World War 2-era case cited in frustration of purpose doctrine
By Gina Kim, Daily Journal – November 17, 2020 – Parties that want to back out of commercial property contracts due to government shutdowns can do so, a Los Angeles County judge ruled, citing the frustration of purpose doctrine.
Superior Court Judge Gregory Alarcon in his Nov. 5 ruling sided with property buyers whose dream of building a gym was dashed by the governor’s indoor retail restrictions. Plaintiff BV Glendora LLC bought property from defendants Palo and Crystal Plesnik in November 2019 in the hope of building and opening a gym in the city of Glendora. BV Glendora LLC made a down payment of $1 million and financed the remainder of the $5.25 million purchase price with a loan from the defendants secured by a deed of trust. The property could not be used for any purpose other than a gym, both parties agreed. BV Glendora LLC v. Palo Plesnik, 20STCV30885 (L.A. Super. Ct., filed Aug. 13, 2020).
The first payment on the loan was due in April, before BV Glendora could start construction,and three weeks after Gov. Gavin Newsom’s mandates prohibited most retailers, including gyms, from operating. The plaintiffs could not use the property as intended, and defaulted on the loan. The Plesniks moved to foreclose, which BV Glendora tried to stop, arguing that it was temporarily excused from performing under the loan agreements due to the frustration of purpose, impossibility, impracticability and force majeure.
Alarcon wrote in his order, “The balance of harm tips in plaintiffs’ favor.” Both the plaintiff and defendants cited cases from the World War II era that discussed equitable doctrines and contracts affected by government orders during the 1940s. Two primary cases, from both the plaintiff and defense, were the focal points of Alarcon’s decision. The judge ultimately agreed with BV Glendora and decided its interpretation of 20th Century Lites LLC v. Goodman 149 2d (1944) was most closely applicable to the COVID-19 situation affecting contracts. 20th Century stopped making payments for neon signs it leased from a company after a government order banning all outdoor neon lights from dusk until dawn due to the war.
“The defense of frustration of purpose applies when performance on a contract may not be impossible but the value of performance at least one of the parties and basic reason for contract, recognized as such by both parties, for entering into contract, has been destroyed by a supervening and unforeseen event,” Alarcon wrote, referencing one case raised by the defendants, Dorn v. Goetz, (1948) 85 Cal. App. 2d 407, 410. The Dorn court found the frustration doctrine didn’t excuse performance of a buyer who wanted to build a new home and contracted to sell the old property when the Veterans’ Emergency Housing Act of 1946 passed. The act set aside building materials only for the intended purpose of housing veterans returning from the war. Both plaintiffs and defendants in Dorn recognized the contract’s purpose was about the sale of the home, not construction.
The Dorn court ruled the plaintiffs did not show they were harmed by the delay nor could give reasons why it could not fulfill the contract for the sale of the house or that it would be affected by the federal law, Alarcon noted.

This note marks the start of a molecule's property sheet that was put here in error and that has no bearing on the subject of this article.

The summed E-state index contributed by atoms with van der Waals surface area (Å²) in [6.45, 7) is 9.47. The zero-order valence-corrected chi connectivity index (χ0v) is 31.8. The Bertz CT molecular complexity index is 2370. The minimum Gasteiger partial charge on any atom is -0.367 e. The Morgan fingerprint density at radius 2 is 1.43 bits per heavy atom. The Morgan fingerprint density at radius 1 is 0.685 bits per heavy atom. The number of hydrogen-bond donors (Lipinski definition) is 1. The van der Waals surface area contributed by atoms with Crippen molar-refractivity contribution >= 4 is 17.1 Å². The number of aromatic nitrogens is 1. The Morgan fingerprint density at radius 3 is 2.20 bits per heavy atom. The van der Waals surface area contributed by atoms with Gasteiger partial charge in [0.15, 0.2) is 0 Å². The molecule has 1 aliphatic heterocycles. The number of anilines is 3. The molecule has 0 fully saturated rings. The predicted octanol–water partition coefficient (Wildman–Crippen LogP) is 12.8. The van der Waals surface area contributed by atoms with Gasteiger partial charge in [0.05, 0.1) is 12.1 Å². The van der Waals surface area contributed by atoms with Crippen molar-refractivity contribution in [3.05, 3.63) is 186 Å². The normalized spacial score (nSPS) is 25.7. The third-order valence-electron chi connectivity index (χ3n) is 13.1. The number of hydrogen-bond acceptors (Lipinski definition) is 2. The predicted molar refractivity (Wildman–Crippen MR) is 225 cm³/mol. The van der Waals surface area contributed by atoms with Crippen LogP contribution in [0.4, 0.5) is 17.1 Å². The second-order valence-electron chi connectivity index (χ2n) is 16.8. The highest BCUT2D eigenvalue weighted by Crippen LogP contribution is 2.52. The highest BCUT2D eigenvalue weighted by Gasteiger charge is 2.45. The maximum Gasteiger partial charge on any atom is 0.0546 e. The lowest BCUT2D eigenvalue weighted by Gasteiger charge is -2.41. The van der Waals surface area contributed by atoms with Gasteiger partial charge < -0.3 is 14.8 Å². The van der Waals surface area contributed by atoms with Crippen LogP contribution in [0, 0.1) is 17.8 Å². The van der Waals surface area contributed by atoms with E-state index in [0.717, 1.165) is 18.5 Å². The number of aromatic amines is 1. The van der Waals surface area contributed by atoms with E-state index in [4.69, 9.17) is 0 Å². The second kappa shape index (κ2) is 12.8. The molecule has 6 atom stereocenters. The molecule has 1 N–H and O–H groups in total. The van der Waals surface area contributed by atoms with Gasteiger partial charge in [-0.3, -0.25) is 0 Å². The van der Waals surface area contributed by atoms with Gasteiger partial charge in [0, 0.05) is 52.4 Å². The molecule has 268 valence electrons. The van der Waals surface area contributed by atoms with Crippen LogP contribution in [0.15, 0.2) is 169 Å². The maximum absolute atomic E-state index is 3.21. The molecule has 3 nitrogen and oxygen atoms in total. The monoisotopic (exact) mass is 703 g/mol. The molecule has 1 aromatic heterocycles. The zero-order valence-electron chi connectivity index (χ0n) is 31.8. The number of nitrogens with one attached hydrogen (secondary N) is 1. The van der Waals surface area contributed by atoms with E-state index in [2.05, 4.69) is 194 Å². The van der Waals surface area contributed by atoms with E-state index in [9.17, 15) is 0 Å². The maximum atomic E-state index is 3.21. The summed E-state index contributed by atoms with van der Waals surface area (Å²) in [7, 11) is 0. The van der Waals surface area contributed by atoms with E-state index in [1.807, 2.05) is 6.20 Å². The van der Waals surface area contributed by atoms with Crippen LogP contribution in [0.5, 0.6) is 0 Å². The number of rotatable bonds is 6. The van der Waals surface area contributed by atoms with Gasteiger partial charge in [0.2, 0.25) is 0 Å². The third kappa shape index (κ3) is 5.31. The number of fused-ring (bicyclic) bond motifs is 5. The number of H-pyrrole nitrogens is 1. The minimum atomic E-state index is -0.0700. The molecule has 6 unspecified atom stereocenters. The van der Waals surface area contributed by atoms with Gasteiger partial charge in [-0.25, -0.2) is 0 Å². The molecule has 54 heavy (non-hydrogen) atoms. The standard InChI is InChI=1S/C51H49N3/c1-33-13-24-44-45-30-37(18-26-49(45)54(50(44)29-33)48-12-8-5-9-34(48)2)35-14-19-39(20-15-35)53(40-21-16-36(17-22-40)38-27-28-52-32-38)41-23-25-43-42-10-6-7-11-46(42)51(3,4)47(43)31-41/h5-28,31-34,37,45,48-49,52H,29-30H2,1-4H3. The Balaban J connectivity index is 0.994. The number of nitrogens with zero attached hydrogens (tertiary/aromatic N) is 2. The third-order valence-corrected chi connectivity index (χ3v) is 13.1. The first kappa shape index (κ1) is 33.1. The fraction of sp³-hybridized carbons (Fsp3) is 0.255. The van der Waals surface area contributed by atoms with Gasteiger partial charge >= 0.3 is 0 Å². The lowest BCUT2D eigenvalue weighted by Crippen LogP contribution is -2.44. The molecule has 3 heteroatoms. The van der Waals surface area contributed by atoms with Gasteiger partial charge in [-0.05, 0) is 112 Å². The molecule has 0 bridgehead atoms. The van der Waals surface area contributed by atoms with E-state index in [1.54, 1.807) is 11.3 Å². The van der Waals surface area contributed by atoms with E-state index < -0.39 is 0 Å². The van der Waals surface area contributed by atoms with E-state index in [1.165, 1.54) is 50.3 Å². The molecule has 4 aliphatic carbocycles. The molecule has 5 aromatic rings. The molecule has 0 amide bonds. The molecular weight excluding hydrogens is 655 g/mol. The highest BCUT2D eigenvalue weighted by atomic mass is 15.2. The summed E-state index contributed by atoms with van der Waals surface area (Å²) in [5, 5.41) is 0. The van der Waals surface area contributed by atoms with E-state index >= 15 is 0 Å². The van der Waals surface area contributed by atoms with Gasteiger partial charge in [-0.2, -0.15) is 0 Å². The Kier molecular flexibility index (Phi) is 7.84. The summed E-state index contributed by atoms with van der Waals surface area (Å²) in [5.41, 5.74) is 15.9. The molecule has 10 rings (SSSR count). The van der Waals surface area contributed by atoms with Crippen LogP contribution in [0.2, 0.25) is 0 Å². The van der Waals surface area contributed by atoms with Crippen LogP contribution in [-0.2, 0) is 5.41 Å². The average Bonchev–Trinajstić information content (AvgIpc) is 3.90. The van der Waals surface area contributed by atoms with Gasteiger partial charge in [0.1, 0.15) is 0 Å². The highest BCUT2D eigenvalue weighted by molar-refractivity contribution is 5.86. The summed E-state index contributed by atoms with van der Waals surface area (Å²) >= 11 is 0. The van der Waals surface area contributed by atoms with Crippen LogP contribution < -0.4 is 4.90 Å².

Unlike Dorn, BV Glendora showed that the public health orders disallowed operation of the indoor gym facility. The case boiled down to a mutual understanding of the parties that the purpose of their agreement was to provide a loan for the plaintiff to build a gym on the property, Alarcon wrote.
“As such, plaintiff is not presently able to use the property for the approved purpose of allowing gym facilities on the premises; and plaintiff has adequately argued that the continued provision of the premises to the plaintiff is presently without value,” Alarcon ruled.
Steven Morris, a partner at Turner Friedman Morris and Cohan LLP, who represents the Plesniks, could not be reached for comment.
Miller Barondess partner Amnon Z. Siegel, who secured the injunction on behalf of BV Glendora LLC, said he hopes the judge’s order will provide guidance in showing that there is ongoing viability for cases that are decades old but still have equitable doctrines that continue to apply during government-mandated shutdowns. Alarcon’s findings at this stage in the litigation is also helpful, Siegel said, there is no current governmental order in Los Angeles County prohibiting nonjudicial foreclosures during the pandemic.
While there have been some disputes arising from residential foreclosures for pandemic-related loss of income where mortgage owners are prohibited from foreclosing, the gym operator is in an entirely different situation, Siegel said. In the early days of the shutdown, there were discussions about equitable doctrines including impracticability and force majeure, “but unfortunately, there isn’t a whole lot of case law out there that squarely addresses those doctrines during a pandemic,” he said.
“The COVID-19 pandemic and associated government restrictions were not foreseeable to the parties in 2019 before this virus even existed,” Siegel explained. “These doctrines are alive and well, and can apply to COVID-related restrictions all over the country and can apply to more than these types of lease contracts.”